Staying fit in body and mind whilst studying can have many benefits; namely its ability to decrease stress and anxiety- something we are all too familiar with in our demanding course. It enables you to escape the world of dentistry for a few hours a week, speak to people outside of our profession and gain transferrable skills.

Here are my top tips on improving your physical and mental well-being whilst studying dentistry, but also for beyond…

Make it sustainable 
Your health should be a priority, but this does not mean it becomes your only focus. Studying dentistry alone provides a busy schedule, and you want to be able to make a lifestyle choice, not an item on a checklist. My tip for making it sustainable is to plan your exercise into your week on a Sunday evening, for the week ahead. 

Keep it real
Organising your time to exercise is one thing, but actually doing it is another. Motivate yourself by keeping your workouts manageable and bitesize – you do not have to run a marathon in the first week. Set yourself small goals for each workout, even if it is just to clear your head and escape reality, and just go for it.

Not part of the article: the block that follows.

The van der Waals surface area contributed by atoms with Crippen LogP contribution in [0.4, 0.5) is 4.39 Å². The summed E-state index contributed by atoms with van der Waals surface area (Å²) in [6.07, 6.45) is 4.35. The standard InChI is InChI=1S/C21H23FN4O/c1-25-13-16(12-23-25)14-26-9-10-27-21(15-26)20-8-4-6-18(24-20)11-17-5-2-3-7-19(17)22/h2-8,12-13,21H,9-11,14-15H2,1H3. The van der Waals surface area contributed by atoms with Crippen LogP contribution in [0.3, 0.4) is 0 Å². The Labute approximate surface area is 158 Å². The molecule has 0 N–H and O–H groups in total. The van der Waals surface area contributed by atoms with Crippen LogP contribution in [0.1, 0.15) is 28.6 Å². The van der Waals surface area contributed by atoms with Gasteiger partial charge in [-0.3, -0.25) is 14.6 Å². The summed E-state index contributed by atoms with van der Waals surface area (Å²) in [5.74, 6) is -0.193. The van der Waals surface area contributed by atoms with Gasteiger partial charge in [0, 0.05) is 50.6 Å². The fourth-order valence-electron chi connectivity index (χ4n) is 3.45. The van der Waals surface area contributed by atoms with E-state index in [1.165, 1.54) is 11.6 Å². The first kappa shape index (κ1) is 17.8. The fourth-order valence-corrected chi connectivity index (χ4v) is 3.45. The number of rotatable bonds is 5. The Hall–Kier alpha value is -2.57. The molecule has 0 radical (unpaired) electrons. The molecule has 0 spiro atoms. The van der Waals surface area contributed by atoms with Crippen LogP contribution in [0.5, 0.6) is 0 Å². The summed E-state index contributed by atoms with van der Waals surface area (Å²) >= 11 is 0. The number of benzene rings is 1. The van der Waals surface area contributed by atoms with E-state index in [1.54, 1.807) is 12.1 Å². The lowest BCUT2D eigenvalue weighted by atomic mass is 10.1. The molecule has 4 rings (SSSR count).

Find what works for you
Fitness does not have to be running as fast as you can, or lifting twice your bodyweight. There are so many other aspects to fitness, for example balance or flexibility, which people may not consider (yoga is a great tool to work on these). You can build all-round strength from rock-climbing for example. Maybe try participating in sports, either for the competitive atmosphere or community. At the end of the day, keep exploring until you find something for you. It will happen and that’s when it will become part of your routine organically.